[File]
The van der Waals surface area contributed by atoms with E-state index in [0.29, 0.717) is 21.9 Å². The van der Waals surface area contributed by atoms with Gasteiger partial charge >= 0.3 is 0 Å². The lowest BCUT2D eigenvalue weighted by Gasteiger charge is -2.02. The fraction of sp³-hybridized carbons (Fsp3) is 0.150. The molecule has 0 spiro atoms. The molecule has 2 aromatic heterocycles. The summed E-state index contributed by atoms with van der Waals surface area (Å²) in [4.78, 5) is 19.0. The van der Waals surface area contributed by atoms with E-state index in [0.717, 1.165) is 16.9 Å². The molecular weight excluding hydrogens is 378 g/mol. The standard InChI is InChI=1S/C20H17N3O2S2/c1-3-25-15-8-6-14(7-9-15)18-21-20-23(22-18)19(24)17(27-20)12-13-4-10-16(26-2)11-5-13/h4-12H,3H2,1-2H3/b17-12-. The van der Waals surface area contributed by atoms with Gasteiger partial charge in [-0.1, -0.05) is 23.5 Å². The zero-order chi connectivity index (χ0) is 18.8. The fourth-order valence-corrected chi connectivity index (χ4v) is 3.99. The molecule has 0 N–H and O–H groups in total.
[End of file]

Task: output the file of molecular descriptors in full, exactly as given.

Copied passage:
The van der Waals surface area contributed by atoms with E-state index in [0.29, 0.717) is 21.9 Å². The van der Waals surface area contributed by atoms with Gasteiger partial charge >= 0.3 is 0 Å². The lowest BCUT2D eigenvalue weighted by Gasteiger charge is -2.02. The fraction of sp³-hybridized carbons (Fsp3) is 0.150. The molecule has 0 spiro atoms. The molecule has 2 aromatic heterocycles. The summed E-state index contributed by atoms with van der Waals surface area (Å²) in [4.78, 5) is 19.0. The van der Waals surface area contributed by atoms with E-state index in [0.717, 1.165) is 16.9 Å². The molecular weight excluding hydrogens is 378 g/mol. The standard InChI is InChI=1S/C20H17N3O2S2/c1-3-25-15-8-6-14(7-9-15)18-21-20-23(22-18)19(24)17(27-20)12-13-4-10-16(26-2)11-5-13/h4-12H,3H2,1-2H3/b17-12-. The van der Waals surface area contributed by atoms with Gasteiger partial charge in [-0.1, -0.05) is 23.5 Å². The zero-order chi connectivity index (χ0) is 18.8. The fourth-order valence-corrected chi connectivity index (χ4v) is 3.99. The molecule has 0 N–H and O–H groups in total.